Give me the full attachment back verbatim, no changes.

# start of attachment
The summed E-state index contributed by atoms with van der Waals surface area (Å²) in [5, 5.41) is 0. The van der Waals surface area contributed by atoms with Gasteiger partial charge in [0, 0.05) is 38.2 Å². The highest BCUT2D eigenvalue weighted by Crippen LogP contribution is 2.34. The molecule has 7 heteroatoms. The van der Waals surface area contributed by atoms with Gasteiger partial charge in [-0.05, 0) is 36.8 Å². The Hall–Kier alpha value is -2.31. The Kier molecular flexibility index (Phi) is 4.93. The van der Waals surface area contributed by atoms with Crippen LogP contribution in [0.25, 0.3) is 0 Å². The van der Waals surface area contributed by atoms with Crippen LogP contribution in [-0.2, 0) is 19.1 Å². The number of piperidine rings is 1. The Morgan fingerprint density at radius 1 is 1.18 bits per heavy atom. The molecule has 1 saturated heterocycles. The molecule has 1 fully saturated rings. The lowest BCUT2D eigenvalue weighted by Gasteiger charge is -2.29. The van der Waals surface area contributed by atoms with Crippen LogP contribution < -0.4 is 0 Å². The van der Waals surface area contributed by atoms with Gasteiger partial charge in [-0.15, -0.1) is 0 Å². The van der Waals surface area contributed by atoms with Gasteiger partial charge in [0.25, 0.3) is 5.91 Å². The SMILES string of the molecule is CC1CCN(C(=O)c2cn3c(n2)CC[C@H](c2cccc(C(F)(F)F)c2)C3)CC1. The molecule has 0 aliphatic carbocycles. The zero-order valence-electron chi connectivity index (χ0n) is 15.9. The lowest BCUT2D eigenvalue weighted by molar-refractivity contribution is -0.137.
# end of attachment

The summed E-state index contributed by atoms with van der Waals surface area (Å²) in [5, 5.41) is 0. The van der Waals surface area contributed by atoms with Gasteiger partial charge in [0, 0.05) is 38.2 Å². The highest BCUT2D eigenvalue weighted by Crippen LogP contribution is 2.34. The molecule has 7 heteroatoms. The van der Waals surface area contributed by atoms with Gasteiger partial charge in [-0.05, 0) is 36.8 Å². The Hall–Kier alpha value is -2.31. The Kier molecular flexibility index (Phi) is 4.93. The van der Waals surface area contributed by atoms with Crippen LogP contribution in [0.25, 0.3) is 0 Å². The van der Waals surface area contributed by atoms with Crippen LogP contribution in [-0.2, 0) is 19.1 Å². The number of piperidine rings is 1. The Morgan fingerprint density at radius 1 is 1.18 bits per heavy atom. The molecule has 1 saturated heterocycles. The molecule has 1 fully saturated rings. The lowest BCUT2D eigenvalue weighted by Gasteiger charge is -2.29. The van der Waals surface area contributed by atoms with Crippen LogP contribution < -0.4 is 0 Å². The van der Waals surface area contributed by atoms with Gasteiger partial charge in [-0.15, -0.1) is 0 Å². The van der Waals surface area contributed by atoms with Gasteiger partial charge in [0.25, 0.3) is 5.91 Å². The SMILES string of the molecule is CC1CCN(C(=O)c2cn3c(n2)CC[C@H](c2cccc(C(F)(F)F)c2)C3)CC1. The molecule has 0 aliphatic carbocycles. The zero-order valence-electron chi connectivity index (χ0n) is 15.9. The lowest BCUT2D eigenvalue weighted by molar-refractivity contribution is -0.137.